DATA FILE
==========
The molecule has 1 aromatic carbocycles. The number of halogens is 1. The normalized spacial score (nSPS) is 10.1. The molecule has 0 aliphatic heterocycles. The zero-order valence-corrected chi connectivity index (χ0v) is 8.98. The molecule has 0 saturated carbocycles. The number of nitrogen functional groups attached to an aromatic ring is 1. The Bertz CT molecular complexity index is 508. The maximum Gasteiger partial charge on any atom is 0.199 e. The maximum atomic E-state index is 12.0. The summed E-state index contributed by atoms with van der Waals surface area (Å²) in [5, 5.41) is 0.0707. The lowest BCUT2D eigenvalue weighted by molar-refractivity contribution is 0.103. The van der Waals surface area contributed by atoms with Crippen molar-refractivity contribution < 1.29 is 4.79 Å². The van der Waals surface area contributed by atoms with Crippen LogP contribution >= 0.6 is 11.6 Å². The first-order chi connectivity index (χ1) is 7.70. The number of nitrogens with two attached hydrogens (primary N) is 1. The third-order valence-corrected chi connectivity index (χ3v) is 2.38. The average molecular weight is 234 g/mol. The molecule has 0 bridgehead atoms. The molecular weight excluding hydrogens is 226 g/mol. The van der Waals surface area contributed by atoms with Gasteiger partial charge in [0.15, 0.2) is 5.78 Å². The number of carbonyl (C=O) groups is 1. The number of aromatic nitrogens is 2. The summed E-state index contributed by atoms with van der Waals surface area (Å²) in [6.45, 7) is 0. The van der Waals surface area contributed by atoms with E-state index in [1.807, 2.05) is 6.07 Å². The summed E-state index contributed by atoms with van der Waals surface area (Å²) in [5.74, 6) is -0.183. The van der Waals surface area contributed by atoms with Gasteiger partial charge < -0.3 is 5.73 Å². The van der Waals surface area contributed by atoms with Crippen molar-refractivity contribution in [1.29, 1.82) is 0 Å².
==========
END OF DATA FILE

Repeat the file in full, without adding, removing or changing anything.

The molecule has 1 aromatic carbocycles. The number of halogens is 1. The normalized spacial score (nSPS) is 10.1. The molecule has 0 aliphatic heterocycles. The zero-order valence-corrected chi connectivity index (χ0v) is 8.98. The molecule has 0 saturated carbocycles. The number of nitrogen functional groups attached to an aromatic ring is 1. The Bertz CT molecular complexity index is 508. The maximum Gasteiger partial charge on any atom is 0.199 e. The maximum atomic E-state index is 12.0. The summed E-state index contributed by atoms with van der Waals surface area (Å²) in [5, 5.41) is 0.0707. The lowest BCUT2D eigenvalue weighted by molar-refractivity contribution is 0.103. The van der Waals surface area contributed by atoms with Crippen molar-refractivity contribution < 1.29 is 4.79 Å². The van der Waals surface area contributed by atoms with Crippen LogP contribution >= 0.6 is 11.6 Å². The first-order chi connectivity index (χ1) is 7.70. The number of nitrogens with two attached hydrogens (primary N) is 1. The third-order valence-corrected chi connectivity index (χ3v) is 2.38. The average molecular weight is 234 g/mol. The molecule has 0 bridgehead atoms. The molecular weight excluding hydrogens is 226 g/mol. The van der Waals surface area contributed by atoms with Gasteiger partial charge in [0.15, 0.2) is 5.78 Å². The number of carbonyl (C=O) groups is 1. The number of aromatic nitrogens is 2. The summed E-state index contributed by atoms with van der Waals surface area (Å²) in [6.45, 7) is 0. The van der Waals surface area contributed by atoms with E-state index in [1.807, 2.05) is 6.07 Å². The summed E-state index contributed by atoms with van der Waals surface area (Å²) in [5.74, 6) is -0.183. The van der Waals surface area contributed by atoms with Gasteiger partial charge < -0.3 is 5.73 Å². The van der Waals surface area contributed by atoms with Crippen molar-refractivity contribution in [1.29, 1.82) is 0 Å².